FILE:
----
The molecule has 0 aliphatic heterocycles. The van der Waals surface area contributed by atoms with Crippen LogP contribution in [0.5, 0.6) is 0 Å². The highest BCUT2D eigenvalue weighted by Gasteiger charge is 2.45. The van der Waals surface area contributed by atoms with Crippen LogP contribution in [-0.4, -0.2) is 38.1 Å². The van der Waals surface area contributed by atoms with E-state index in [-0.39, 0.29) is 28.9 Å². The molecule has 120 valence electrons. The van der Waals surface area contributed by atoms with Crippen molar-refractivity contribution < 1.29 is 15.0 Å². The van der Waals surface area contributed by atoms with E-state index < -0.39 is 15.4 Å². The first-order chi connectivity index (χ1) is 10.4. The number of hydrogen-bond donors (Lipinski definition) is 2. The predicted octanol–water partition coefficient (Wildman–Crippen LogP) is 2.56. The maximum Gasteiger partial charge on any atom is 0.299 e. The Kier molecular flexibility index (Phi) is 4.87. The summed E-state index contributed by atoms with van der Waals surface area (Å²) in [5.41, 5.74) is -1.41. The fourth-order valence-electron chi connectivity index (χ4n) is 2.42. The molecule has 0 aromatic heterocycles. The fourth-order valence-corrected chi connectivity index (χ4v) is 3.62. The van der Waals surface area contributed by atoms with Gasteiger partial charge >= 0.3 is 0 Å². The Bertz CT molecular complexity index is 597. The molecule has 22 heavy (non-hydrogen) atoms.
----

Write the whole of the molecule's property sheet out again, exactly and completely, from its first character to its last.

The molecule has 0 aliphatic heterocycles. The van der Waals surface area contributed by atoms with Crippen LogP contribution in [0.5, 0.6) is 0 Å². The highest BCUT2D eigenvalue weighted by Gasteiger charge is 2.45. The van der Waals surface area contributed by atoms with Crippen LogP contribution in [-0.4, -0.2) is 38.1 Å². The van der Waals surface area contributed by atoms with E-state index in [-0.39, 0.29) is 28.9 Å². The molecule has 120 valence electrons. The van der Waals surface area contributed by atoms with Crippen molar-refractivity contribution < 1.29 is 15.0 Å². The van der Waals surface area contributed by atoms with E-state index < -0.39 is 15.4 Å². The first-order chi connectivity index (χ1) is 10.4. The number of hydrogen-bond donors (Lipinski definition) is 2. The predicted octanol–water partition coefficient (Wildman–Crippen LogP) is 2.56. The maximum Gasteiger partial charge on any atom is 0.299 e. The Kier molecular flexibility index (Phi) is 4.87. The summed E-state index contributed by atoms with van der Waals surface area (Å²) in [5.41, 5.74) is -1.41. The fourth-order valence-electron chi connectivity index (χ4n) is 2.42. The molecule has 0 aromatic heterocycles. The fourth-order valence-corrected chi connectivity index (χ4v) is 3.62. The van der Waals surface area contributed by atoms with Gasteiger partial charge >= 0.3 is 0 Å². The Bertz CT molecular complexity index is 597. The molecule has 22 heavy (non-hydrogen) atoms.